Furious customers slam O2 as they face 17% hike in monthly payments

‘Is this a joke?’ Furious customers slam O2 after receiving texts confirming they are facing a 17% hike in monthly payments – as online calculator reveals how much YOU will have to pay

  • O2 has told customers they will receive a price hike from April due to inflation
  • Household money-saving firm has developed calculator that predicts new bill

Furious O2 customers have slammed an ‘absolute joke’ of a decision to push ahead with a 17 per cent rise in monthly payments – as an online calculator reveals how much you will now have to pay.

The service provider has told customers they will receive a price hike from April due to inflation, with the average family estimated to see their phone bill rise by more than £17 per month.

In a text to its customers today, O2 said: ‘Hello. From April 2023 the monthly price of your calls, texts and data will rise by the 13.4% RPI rate of inflation plus 3.9% as set out in your terms. 

‘For example if you pay £25 a month, this will increase to £29.32. Your Device Plan will stay the same. We know this isn’t welcome news, but it will help cover the rising cost to power our network.’ 

And responding to disgruntled customers on social media, it added: ‘We recognise price changes are never welcome, and always balance keeping our prices competitive with the need to continue investing.’

Furious O2 customers have slammed an ‘absolute joke’ of a decision to push ahead with a 17 per cent rise in monthly payments

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It comes as users have slammed the decision as ‘disgusting’ as families across the UK continue to battle the cost-of-living crisis.

One said: ‘Been an O2 customer for about 10 years now. But absolutely baffled by their choice to increase rates alongside inflation, as well as RPI increases yearly. 

‘Absolute joke, plenty of cheaper better options for phones nowadays. Time to look elsewhere.’

Another tweeted: ‘Just had a message from you guys about a 17% price increase. Totally unnecessary in a cost of living crisis. 

‘You should use this opportunity to provide tariff relief schemes to the hardest hit not hammering them!’

A third wrote: ‘Is this for real!? Will be leaving you very soon if it is!’

A fourth added: ‘A 17.3% price increase is actually quite mean for a lot of folks. Are you totally certain that this is justified in today’s cost of living crisis?’

As families now prepare for the looming contract hike, a household money-saving firm has developed a free online calculator that will predict your estimated monthly bill.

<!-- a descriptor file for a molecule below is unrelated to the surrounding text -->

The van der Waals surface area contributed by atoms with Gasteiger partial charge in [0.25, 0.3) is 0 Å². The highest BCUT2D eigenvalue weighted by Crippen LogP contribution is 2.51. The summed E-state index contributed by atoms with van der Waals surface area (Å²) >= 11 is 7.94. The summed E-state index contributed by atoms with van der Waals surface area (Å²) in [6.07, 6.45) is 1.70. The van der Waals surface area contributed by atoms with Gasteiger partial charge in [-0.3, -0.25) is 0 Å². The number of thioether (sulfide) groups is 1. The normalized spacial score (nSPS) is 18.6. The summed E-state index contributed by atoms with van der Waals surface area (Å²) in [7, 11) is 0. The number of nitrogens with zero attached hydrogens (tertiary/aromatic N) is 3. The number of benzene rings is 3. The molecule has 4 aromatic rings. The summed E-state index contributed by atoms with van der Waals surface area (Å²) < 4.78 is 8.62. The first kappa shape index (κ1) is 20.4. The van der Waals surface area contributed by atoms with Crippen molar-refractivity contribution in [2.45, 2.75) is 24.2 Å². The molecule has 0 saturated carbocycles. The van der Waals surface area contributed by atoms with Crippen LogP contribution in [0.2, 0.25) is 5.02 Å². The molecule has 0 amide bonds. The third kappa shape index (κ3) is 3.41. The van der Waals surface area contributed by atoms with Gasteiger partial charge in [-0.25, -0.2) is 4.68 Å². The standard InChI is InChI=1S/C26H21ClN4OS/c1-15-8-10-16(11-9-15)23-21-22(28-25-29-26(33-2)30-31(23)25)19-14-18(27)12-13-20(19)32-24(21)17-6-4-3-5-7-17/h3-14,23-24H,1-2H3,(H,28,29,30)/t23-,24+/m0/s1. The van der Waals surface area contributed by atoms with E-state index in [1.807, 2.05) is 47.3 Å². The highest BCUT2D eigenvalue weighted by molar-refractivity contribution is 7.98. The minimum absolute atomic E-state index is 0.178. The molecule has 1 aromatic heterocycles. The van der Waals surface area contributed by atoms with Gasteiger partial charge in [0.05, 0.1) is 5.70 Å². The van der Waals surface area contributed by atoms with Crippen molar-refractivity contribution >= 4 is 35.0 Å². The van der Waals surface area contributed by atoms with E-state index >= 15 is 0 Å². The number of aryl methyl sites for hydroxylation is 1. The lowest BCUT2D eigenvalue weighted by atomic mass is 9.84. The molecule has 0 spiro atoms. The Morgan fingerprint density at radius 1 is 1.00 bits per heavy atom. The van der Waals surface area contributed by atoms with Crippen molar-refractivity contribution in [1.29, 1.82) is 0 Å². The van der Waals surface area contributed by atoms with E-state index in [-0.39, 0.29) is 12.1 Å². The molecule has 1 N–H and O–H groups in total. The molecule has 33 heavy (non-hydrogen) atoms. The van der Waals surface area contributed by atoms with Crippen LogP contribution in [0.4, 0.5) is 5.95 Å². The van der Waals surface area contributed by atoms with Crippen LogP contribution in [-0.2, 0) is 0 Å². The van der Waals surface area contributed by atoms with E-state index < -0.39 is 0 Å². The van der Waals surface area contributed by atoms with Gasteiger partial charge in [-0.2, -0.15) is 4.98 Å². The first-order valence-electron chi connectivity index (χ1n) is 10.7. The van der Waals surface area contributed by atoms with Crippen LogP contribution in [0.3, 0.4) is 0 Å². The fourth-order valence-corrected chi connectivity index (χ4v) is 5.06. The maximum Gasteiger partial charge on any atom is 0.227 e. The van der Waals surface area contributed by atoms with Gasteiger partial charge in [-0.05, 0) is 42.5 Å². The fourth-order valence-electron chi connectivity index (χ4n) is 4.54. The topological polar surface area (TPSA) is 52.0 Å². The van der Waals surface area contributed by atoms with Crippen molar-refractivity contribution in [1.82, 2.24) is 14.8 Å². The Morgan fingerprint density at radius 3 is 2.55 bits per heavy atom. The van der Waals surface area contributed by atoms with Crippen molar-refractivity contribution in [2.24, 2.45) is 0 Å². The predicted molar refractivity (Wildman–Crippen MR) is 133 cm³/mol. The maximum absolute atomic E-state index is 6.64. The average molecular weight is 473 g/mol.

Analysts at Nous.co, which developed the online tool, claim the average monthly phone bill in the UK is £25.62 a month.

A typical family household – defined as a mother, father and two children – with four phone contracts could see an increase of more than £17 on their monthly bill due to the expected mid-contract hike, the calculator shows.

RPI inflation is currently at 13.4 per cent, while O2 has also added the additional 3.9 per cent permitted by Ofcom.

O2’s chief commercial officer Gareth Turpin said: ‘As you can probably imagine, we are facing very substantial increases in the costs associated with running our network and supporting our customers.

‘These include the rising costs of energy, as well as the investment required to support the growing demand on our network.

‘Customer demand for data has almost doubled in the last three years, so we are investing to increase network capacity.’

But Nous.co has argued that the RPI is a ‘now-discredited inflation measure’ and ‘usually much higher’ than the CPI – last measured at 10.1 per cent. 

It marked a third consecutive fall, having been measured at 10.5 per cent in December and 10.7 per cent in November.

Chancellor Jeremy Hunt last week welcomed the fall CPI inflation amid a Government target to halve it this year.

Mr Hunt said: ‘While any fall in inflation is welcome, the fight is far from over.

‘High inflation strangles growth and causes pain for families and businesses – that’s why we must stick to the plan halve inflation this year, reduce debt and grow the economy.’

The rate of Consumer Prices Index inflation fell to 10.1 per cent in January from 10.5 per cent in December, the Office for National Statistics said.

Most economists had been expecting a drop to 10.3 per cent last month.

The ONS said food prices remained close to 45-year highs, at 16.7 per cent in January, only slightly lower than the 16.8 per cent hit in December.

But with inflation still firmly in double digits, households are yet to feel the pressure lift.

The Bank of England has said it believes CPI will fall sharply this year, with governor Andrew Bailey recently saying there has been a ‘turning of the corner’ on inflation.

This is due to falling fuel prices and as supply chain difficulties have eased, while wholesale energy prices have also dropped significantly since the painful costs seen last year.

The Bank is forecasting inflation to fall to around 4 per cent towards the end of this year.

It raised interest rates from 3.5 per cent to 4 per cent in February and there has been speculation that may have been the last hike due to the lower inflation outlook.

But there may be pressure on the Bank to raise interest rates again in March after official figures last week revealed regular wages rising by 6.7 per cent in the three months to December – a new record outside the pandemic and a worrying sign that inflation may prove stubborn.

Total pay was down 4.3 per cent annually compared to rampant CPI inflation – the worst since 2009 – while regular wages dropped by 3.6 per cent.

That is despite regular wages recording an annual cash-terms rise of 6.7 per cent over the three months to December, the biggest on record outside of Covid. 

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